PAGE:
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Keeping Airmen fit to fight with health promotions

  • Published
  • By Senior Airman Lane T. Plummer
  • 27th Special Operations Wing Public Affairs

Airmen that work under Air Force Special Operations Command deploy often. They provide support to combat operations around the world. It’s a task as demanding as any other major command, asking a lot from the human body and mind to excel. For Airmen at Cannon, the fight to stay physically relevant in modern warfare requires guidance and knowledge.


In the past, this was the HAWC’s environment, or Health and Wellness Center. Now, it belongs to the 27th Special Operations Medical Group’s health promotions team of Katie Craft and Anthony Cook.


“Half of our job is spent at the clinic,” Craft said. “It involves referrals of anything from obesity, diabetes, hypertension and high cholesterol. The other 50% is community outreach.”


Craft and Cook often visit squadrons around base and schools outside of Cannon to discuss their goals and how they reach them.


“Really, [we’re trying] to make sure people are able to do their job efficiently and do their best,” Craft said. “People should only need to worry about getting the mission done and not worry about whether they’re going to pass their physical test or not.”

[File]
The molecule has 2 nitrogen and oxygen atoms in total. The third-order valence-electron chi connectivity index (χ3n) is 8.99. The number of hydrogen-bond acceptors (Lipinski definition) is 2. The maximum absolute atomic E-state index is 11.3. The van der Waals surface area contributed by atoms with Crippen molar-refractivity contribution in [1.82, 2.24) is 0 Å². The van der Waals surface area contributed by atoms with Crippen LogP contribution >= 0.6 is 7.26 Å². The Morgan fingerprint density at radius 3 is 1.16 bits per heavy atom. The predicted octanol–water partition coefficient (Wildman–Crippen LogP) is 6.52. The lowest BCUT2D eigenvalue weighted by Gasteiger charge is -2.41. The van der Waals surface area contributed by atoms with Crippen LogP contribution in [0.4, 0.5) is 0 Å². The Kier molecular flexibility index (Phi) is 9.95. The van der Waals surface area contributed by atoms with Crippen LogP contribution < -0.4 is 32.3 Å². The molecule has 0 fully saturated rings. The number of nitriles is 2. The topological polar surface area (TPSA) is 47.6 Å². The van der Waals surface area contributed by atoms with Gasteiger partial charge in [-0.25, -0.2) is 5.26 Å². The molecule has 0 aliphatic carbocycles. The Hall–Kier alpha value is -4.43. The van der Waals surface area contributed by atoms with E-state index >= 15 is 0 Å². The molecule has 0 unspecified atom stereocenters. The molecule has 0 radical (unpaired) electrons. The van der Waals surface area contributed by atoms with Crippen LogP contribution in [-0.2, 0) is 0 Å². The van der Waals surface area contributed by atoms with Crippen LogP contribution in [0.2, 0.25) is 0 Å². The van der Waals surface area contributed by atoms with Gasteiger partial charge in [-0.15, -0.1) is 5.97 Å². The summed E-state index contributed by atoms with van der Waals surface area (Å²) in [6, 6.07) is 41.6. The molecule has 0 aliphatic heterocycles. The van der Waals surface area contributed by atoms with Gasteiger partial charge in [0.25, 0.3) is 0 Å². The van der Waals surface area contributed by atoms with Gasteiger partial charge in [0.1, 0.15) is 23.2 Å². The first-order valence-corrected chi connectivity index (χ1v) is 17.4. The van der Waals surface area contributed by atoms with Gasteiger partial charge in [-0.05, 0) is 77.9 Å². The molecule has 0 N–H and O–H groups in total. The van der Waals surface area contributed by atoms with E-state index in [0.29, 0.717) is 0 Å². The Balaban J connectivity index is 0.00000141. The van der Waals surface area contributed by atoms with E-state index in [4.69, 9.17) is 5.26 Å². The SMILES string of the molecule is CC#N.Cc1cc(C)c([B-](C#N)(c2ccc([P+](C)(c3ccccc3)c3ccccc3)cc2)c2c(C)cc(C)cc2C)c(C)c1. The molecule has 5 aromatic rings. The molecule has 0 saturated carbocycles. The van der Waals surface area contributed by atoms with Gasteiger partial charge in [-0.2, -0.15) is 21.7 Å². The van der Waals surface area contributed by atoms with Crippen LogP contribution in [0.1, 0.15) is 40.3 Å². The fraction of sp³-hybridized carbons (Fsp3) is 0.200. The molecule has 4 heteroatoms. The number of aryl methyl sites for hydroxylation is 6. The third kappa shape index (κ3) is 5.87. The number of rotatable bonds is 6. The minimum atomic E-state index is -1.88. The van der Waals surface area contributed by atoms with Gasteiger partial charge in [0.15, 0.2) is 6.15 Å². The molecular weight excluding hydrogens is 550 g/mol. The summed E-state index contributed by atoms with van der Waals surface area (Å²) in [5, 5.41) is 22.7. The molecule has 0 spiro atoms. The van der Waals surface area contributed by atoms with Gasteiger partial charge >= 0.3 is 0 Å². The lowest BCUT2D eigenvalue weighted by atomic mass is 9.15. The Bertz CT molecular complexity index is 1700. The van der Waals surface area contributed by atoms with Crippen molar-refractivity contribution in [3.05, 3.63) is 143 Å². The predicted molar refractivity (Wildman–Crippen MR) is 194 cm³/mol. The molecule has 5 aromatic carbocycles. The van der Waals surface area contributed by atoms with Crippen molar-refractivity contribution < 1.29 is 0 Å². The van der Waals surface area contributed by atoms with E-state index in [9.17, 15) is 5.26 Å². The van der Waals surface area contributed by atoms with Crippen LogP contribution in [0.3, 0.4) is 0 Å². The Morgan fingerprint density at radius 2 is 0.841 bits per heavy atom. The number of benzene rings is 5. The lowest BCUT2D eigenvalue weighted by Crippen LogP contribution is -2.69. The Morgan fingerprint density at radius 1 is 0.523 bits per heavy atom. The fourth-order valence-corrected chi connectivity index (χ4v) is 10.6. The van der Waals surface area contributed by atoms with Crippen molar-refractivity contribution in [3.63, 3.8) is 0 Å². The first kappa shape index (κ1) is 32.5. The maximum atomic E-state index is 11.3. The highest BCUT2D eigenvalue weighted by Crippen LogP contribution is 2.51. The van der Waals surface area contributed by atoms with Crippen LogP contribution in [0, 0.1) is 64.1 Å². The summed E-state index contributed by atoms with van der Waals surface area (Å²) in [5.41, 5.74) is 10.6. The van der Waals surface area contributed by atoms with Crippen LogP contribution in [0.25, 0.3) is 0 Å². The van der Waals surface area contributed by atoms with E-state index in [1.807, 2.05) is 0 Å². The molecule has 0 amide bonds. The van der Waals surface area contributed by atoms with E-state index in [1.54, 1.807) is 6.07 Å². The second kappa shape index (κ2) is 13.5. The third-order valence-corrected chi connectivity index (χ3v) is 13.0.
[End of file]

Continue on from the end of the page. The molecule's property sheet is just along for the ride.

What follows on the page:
How they do it is by splitting their workload into two areas: physical exercise and dietary knowledge.


“I focus on the dietary aspect,” Craft explained. “I want people to eat right so they can feel mentally prepared for their jobs. Nutrition plays such a large role in our lives.”


For Airmen deploying, especially, staying fit to fight is key to ensuring the mission is carried out to the best of their ability. This is the focus for the Commando Ready Program, a three-day event where Airmen new to Cannon are given information on how to eat right and stay fit on top of the Newcomer’s Brief.


“The goal of this program is to get Airmen fit to fight as soon and effectively as possible,” Craft said.


Part of the program includes running tests, where medical professionals analyze running patters to ensure Airmen can’t injure themselves from a poor running form, and the InBody Assessment, a free-to-all system where people can measure their fat and muscle percentages and learn more about their own body.


This is just the beginning for Airmen to set obtainable objectives for themselves to get fully fit, however. From here, Airmen can attend classes, either nutritional knowledge in the classroom or physically-demanding classes in the gym, to further their progress toward their best form.


Overall, it’s a job that Craft keeps finding ways to motivate herself by helping others.


“It’s about helping and enlightening people about how to make themselves perform their best,” Craft said. “I love helping people make these small, sustainable changes to their diets that impact them positively.”


So whether you’re already where you want to be or are trying to get to your best physical form, the health promotions team can help you stay fit to fight.